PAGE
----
Getting to Grips with Porcine Epidemic Diarrhoea

US - Two new papers indicate the most important biosecurity measures to control Porcine Epidemic Diarrhoea (PED) virus and how oral feedback of piglet faeces to the breeding herd may help protect vulnerable newborn litters from the infection. Jackie Linden summarises the main points of this latest research.
calendar icon 3 January 2014
clock icon 4 minute read

Most Effective Biosecurity Measures against PEDv

Preliminary results from the North Carolina Biosecurity Questionnaire indicate some of the most likely sources of infection with PED virus (PEDv).

Author, A. Beam of the USDA APHIS Centers for Epidemiology and Animal Health, stresses that the epidemiological study is not yet completed and that the results presented in the report - published by the University of Minnesota College of Veterinary Medicine - are based on incomplete data, and will change.

Over the previous two weeks, PEDv case farms had more visits from trucks delivering feed and collecting live pigs and dead haul/renderer than control farms that are clear of the infection.

Other factors that differ between the two groups of farms indicate that the following are risk factors:

  • Using borrowed trailers from another swine site in previous two weeks
  • Cull sows/gilts/boars/pigs removed in the previous two weeks
  • Weaned pigs removed to nursery or wean-to-finish site in the previous two weeks
  • Producer/family working off the farm in an abattoir or other swine farm
  • Producer/family working off farm in another area of the swine industry, e.g. feed mill
  • Visit from dead haul/rendering site to pick up dead pigs in previous two weeks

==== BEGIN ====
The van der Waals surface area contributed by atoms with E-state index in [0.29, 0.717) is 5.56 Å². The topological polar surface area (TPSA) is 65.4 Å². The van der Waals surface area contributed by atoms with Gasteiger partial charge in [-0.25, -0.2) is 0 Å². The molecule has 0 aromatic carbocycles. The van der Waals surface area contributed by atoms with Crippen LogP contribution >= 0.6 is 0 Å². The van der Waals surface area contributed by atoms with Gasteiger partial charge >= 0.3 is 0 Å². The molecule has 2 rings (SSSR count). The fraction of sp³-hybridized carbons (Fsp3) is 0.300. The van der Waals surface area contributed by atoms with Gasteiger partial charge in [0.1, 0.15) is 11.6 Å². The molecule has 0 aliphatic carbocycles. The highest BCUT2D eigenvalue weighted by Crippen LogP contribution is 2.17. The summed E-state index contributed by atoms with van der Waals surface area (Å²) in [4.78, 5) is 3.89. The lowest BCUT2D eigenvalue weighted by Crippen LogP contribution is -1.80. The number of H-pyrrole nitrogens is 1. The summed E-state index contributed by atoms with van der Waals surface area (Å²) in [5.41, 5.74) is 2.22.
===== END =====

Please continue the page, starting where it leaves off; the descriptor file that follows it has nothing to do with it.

• Wild birds, rodents and other pests seen in pig/hog buildings in previous two weeks
  • Moderate or severe problem with wild birds, e.g. buzzards, in previous two weeks.

Farms are advised to avoid or reduce the practices above and increase biosecurity practices relating to visitors.

This summary represents data from 53 sites (28 PEDv cases and 25 controls); although 93 per cent of the case farms have sows, only half of the control farms have sows.

Controlled Oral Exposure (Feedback) of PEDv

A paper provided recently to the American Association of Swine Veterinarians (AASV) describes a field-based strategy to enhance sow herd immunity to PEDv in herds suffering a recent outbreak.

In a philosophic preamble to the paper, Kent Schwartz, DVM, MS, of Iowa State University Veterinary Diagnostic Laboratory and co-authors from Abilene Animal Hospital PA and PFFJ, LLC write: “We believe, regardless of the following words offered, that no one knows or can accurately predict how present clinical responses to PEDv infections will manifest over time.

“There are no tested, objective protocols. There are, at best, vague indices which are often used to define ‘success’ or ‘failure’. Moreover, variation is a consistent feature of biology and swine production. Herd exposure to farrowing materials has evolved on farms to be a procedure that is commonly performed without consideration of context, clarity of objectives or process design. Based on our education and experience, we believe the following represents a logical, empirical, reasoned and balanced approach for herd exposure to PEDv."

Because PEDv is a mucosal (gut surface) pathogen, Schwartz and co-authors stress that it is important to understand that effective active immunity occurs at the level of the gut mucosa in the form of lactogenic immunity provided by IgA in milk.

This contrasts with many diseases, in which the IgG antibody in colostrum provides systemic protection for the piglet. PEDv is, therefore, unlike PRRSV, PCV2, SIV or PRV and the authors of this paper warn that any extrapolations from knowledge or experiences with other diseases should be made with care.

They go on to explain the concepts, science and experiences of controlled oral exposure as well as the specific strategies needed to achieve whole herd immunity.

In summary, Schwartz and his co-authors recommend feeding piglet faeces collected immediately after the onset of diarrhoea to sows and gilts within a short time-frame, and explain in the paper how this can be achieved in practice.

Further Reading

Find out more information on PED by clicking here.

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